Sixty Second Interview with Anne Longfield

Sixty Second Interview with Anne Longfield

By Maria Ahmed

Anne Longfield is chief executive of charity 4Children that has called on the government to give more support to childcare providers and parents.

Why do you think the government has failed to make childcare a priority?Longfield, Anne HP2

Childcare is increasingly a priority.  It’s just that it has a long way to go. Traditionally childcare has been seen as a private matter – for parents rather than broader society. That position has begun to change over recent years, as we acknowledge that we all benefit if children have the best start and parents are able to work too. The fact that we now have a Minister for Children and Young People is significant yet, roots are still shallow and more long-term commitment from government is needed. Beverley Hughes’ position needs to be at cabinet level and more ongoing investment needs to be made available.

What do you see as the main flaws in the childcare system, and how do they impact on children and parents?

Good quality childcare is still too expensive for many parents and childcare workers are still paid too little – often to keep costs down. More assistance is needed from government to ensure childcare is sustainable and affordable.

What improvements would better childcare bring to the lives of children and parents?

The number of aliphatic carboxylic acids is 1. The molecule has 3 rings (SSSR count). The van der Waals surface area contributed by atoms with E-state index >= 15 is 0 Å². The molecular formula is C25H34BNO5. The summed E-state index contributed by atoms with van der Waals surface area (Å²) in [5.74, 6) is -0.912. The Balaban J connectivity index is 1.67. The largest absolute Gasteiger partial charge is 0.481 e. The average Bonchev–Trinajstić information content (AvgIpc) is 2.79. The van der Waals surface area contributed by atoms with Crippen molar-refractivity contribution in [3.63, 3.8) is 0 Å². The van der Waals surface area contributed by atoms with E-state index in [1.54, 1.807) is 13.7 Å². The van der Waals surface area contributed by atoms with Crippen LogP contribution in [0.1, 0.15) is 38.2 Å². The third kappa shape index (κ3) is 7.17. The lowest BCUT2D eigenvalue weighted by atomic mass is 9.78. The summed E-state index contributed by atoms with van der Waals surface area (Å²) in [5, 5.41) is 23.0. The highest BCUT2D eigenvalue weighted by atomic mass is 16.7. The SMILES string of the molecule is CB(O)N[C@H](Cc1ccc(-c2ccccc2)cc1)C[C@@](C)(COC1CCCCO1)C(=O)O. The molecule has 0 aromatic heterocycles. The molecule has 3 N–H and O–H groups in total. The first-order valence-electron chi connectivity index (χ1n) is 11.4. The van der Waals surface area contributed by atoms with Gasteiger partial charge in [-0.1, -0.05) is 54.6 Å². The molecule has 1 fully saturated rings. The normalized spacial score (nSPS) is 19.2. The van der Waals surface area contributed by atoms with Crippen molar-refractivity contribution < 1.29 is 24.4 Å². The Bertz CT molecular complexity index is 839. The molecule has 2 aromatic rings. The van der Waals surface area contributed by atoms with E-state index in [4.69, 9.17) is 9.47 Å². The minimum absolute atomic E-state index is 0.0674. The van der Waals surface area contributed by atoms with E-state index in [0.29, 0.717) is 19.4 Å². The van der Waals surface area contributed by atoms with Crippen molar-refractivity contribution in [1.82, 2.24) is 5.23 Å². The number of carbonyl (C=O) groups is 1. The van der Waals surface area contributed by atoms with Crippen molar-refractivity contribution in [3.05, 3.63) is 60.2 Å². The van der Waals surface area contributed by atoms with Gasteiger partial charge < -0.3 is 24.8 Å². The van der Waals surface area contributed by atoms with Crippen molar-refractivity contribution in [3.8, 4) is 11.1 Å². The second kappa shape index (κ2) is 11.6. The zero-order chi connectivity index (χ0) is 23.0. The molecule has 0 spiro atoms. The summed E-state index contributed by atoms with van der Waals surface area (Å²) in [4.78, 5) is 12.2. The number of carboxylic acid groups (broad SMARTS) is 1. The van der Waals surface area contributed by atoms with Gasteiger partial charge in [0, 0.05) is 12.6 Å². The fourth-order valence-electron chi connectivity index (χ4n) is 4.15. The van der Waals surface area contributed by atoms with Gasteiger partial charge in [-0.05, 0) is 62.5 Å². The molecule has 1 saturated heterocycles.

Greater access to childcare would offer opportunities for children to learn and develop in warm and trusted environment at times that also enable parents to work.  This is crucial to children’s development in the early years but also essential as children move through school and need access to safe and stimulating places to play and develop.  Parents need consistent and reliable childcare to move into and extend their employment – important for all working parents but crucial for lone parents and those living in poverty.

How can childcare be made more affordable?

4Children believes that government need to double expenditure on early years and childcare to £13 billion over the next five years to offer ongoing funds to childcare providers.  Parents pay around 70% of childcare costs in this country compared to as little as 20% of costs in Scandinavia.

What government action on childcare are you calling for?

More investment, to ensure long-term sustainability, affordability and quality and a Minister for Children, Young People and Families at Cabinet level for starters.

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